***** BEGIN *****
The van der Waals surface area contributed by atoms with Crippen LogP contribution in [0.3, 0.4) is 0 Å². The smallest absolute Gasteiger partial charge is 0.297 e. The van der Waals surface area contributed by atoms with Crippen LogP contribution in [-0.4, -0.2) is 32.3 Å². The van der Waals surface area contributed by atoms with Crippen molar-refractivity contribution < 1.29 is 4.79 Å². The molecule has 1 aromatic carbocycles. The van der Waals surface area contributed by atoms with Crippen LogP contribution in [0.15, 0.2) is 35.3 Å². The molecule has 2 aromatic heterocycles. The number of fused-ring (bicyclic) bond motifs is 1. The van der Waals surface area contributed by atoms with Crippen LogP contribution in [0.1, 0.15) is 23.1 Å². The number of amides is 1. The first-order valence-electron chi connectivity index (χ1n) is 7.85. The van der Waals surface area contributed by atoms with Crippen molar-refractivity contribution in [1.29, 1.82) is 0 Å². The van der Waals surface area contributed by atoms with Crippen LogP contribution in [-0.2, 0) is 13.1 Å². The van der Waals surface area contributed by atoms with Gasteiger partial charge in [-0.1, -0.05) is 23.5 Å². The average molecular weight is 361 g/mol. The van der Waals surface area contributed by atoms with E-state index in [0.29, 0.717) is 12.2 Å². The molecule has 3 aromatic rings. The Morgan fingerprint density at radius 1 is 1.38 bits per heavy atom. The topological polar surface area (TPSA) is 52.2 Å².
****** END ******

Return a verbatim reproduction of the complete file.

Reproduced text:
The van der Waals surface area contributed by atoms with Crippen LogP contribution in [0.3, 0.4) is 0 Å². The smallest absolute Gasteiger partial charge is 0.297 e. The van der Waals surface area contributed by atoms with Crippen LogP contribution in [-0.4, -0.2) is 32.3 Å². The van der Waals surface area contributed by atoms with Crippen molar-refractivity contribution < 1.29 is 4.79 Å². The molecule has 1 aromatic carbocycles. The van der Waals surface area contributed by atoms with Crippen LogP contribution in [0.15, 0.2) is 35.3 Å². The molecule has 2 aromatic heterocycles. The number of fused-ring (bicyclic) bond motifs is 1. The van der Waals surface area contributed by atoms with Crippen LogP contribution in [0.1, 0.15) is 23.1 Å². The number of amides is 1. The first-order valence-electron chi connectivity index (χ1n) is 7.85. The van der Waals surface area contributed by atoms with Crippen molar-refractivity contribution in [1.29, 1.82) is 0 Å². The van der Waals surface area contributed by atoms with Crippen LogP contribution in [-0.2, 0) is 13.1 Å². The van der Waals surface area contributed by atoms with Gasteiger partial charge in [-0.1, -0.05) is 23.5 Å². The average molecular weight is 361 g/mol. The van der Waals surface area contributed by atoms with E-state index in [0.29, 0.717) is 12.2 Å². The molecule has 3 aromatic rings. The Morgan fingerprint density at radius 1 is 1.38 bits per heavy atom. The topological polar surface area (TPSA) is 52.2 Å².